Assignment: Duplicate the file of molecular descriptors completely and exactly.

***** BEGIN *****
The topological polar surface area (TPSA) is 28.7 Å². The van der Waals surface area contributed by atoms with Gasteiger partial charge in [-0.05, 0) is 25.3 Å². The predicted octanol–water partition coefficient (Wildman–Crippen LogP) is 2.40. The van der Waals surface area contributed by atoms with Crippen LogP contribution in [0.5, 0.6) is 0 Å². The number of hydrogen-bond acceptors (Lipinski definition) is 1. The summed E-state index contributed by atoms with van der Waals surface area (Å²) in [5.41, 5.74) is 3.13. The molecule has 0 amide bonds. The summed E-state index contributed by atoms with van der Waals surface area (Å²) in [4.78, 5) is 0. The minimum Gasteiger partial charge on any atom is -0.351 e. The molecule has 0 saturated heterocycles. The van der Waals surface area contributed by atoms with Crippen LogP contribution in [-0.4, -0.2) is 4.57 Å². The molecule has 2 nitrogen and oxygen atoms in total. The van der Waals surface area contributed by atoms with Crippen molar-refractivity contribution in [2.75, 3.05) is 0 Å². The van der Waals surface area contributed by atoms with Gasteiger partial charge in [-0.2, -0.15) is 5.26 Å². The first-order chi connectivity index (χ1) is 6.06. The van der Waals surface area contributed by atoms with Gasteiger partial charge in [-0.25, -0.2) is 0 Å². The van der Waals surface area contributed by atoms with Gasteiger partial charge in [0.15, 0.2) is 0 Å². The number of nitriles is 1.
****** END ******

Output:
The topological polar surface area (TPSA) is 28.7 Å². The van der Waals surface area contributed by atoms with Gasteiger partial charge in [-0.05, 0) is 25.3 Å². The predicted octanol–water partition coefficient (Wildman–Crippen LogP) is 2.40. The van der Waals surface area contributed by atoms with Crippen LogP contribution in [0.5, 0.6) is 0 Å². The number of hydrogen-bond acceptors (Lipinski definition) is 1. The summed E-state index contributed by atoms with van der Waals surface area (Å²) in [5.41, 5.74) is 3.13. The molecule has 0 amide bonds. The summed E-state index contributed by atoms with van der Waals surface area (Å²) in [4.78, 5) is 0. The minimum Gasteiger partial charge on any atom is -0.351 e. The molecule has 0 saturated heterocycles. The van der Waals surface area contributed by atoms with Crippen LogP contribution in [-0.4, -0.2) is 4.57 Å². The molecule has 2 nitrogen and oxygen atoms in total. The van der Waals surface area contributed by atoms with Crippen molar-refractivity contribution in [2.75, 3.05) is 0 Å². The van der Waals surface area contributed by atoms with Gasteiger partial charge in [-0.2, -0.15) is 5.26 Å². The first-order chi connectivity index (χ1) is 6.06. The van der Waals surface area contributed by atoms with Gasteiger partial charge in [-0.25, -0.2) is 0 Å². The van der Waals surface area contributed by atoms with Gasteiger partial charge in [0.15, 0.2) is 0 Å². The number of nitriles is 1.